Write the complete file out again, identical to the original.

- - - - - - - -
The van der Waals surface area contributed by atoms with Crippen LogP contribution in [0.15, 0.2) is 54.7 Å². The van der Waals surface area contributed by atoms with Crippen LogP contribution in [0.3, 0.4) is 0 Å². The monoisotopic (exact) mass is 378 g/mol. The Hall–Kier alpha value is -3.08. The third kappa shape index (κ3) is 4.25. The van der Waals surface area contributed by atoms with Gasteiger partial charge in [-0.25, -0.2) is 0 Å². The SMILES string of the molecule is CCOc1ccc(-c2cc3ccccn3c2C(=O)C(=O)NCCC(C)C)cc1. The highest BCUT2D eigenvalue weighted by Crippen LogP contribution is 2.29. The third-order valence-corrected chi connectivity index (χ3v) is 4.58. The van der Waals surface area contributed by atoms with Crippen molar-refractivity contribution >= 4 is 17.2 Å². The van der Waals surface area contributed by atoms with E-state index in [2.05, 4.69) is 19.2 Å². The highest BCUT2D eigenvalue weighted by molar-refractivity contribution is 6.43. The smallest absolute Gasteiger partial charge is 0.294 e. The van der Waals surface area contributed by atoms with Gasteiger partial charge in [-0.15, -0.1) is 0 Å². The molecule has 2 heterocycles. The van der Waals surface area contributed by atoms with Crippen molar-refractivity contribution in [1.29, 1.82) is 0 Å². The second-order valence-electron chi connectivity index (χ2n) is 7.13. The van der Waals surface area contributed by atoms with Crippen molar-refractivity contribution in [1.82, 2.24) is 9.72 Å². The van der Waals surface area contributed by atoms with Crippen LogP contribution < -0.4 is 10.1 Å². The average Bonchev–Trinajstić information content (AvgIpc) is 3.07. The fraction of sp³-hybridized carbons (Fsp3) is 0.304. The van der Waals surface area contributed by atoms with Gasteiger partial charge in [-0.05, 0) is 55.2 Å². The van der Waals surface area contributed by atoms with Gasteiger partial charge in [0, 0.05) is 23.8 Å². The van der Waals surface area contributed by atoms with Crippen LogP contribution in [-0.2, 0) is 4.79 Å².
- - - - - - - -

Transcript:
The van der Waals surface area contributed by atoms with Crippen LogP contribution in [0.15, 0.2) is 54.7 Å². The van der Waals surface area contributed by atoms with Crippen LogP contribution in [0.3, 0.4) is 0 Å². The monoisotopic (exact) mass is 378 g/mol. The Hall–Kier alpha value is -3.08. The third kappa shape index (κ3) is 4.25. The van der Waals surface area contributed by atoms with Gasteiger partial charge in [-0.25, -0.2) is 0 Å². The SMILES string of the molecule is CCOc1ccc(-c2cc3ccccn3c2C(=O)C(=O)NCCC(C)C)cc1. The highest BCUT2D eigenvalue weighted by Crippen LogP contribution is 2.29. The third-order valence-corrected chi connectivity index (χ3v) is 4.58. The van der Waals surface area contributed by atoms with Crippen molar-refractivity contribution >= 4 is 17.2 Å². The van der Waals surface area contributed by atoms with E-state index in [2.05, 4.69) is 19.2 Å². The highest BCUT2D eigenvalue weighted by molar-refractivity contribution is 6.43. The smallest absolute Gasteiger partial charge is 0.294 e. The van der Waals surface area contributed by atoms with Gasteiger partial charge in [-0.15, -0.1) is 0 Å². The molecule has 2 heterocycles. The van der Waals surface area contributed by atoms with Crippen molar-refractivity contribution in [1.29, 1.82) is 0 Å². The second-order valence-electron chi connectivity index (χ2n) is 7.13. The van der Waals surface area contributed by atoms with Crippen molar-refractivity contribution in [1.82, 2.24) is 9.72 Å². The van der Waals surface area contributed by atoms with Crippen LogP contribution < -0.4 is 10.1 Å². The average Bonchev–Trinajstić information content (AvgIpc) is 3.07. The fraction of sp³-hybridized carbons (Fsp3) is 0.304. The van der Waals surface area contributed by atoms with Gasteiger partial charge in [-0.05, 0) is 55.2 Å². The van der Waals surface area contributed by atoms with Gasteiger partial charge in [0, 0.05) is 23.8 Å². The van der Waals surface area contributed by atoms with Crippen LogP contribution in [-0.2, 0) is 4.79 Å².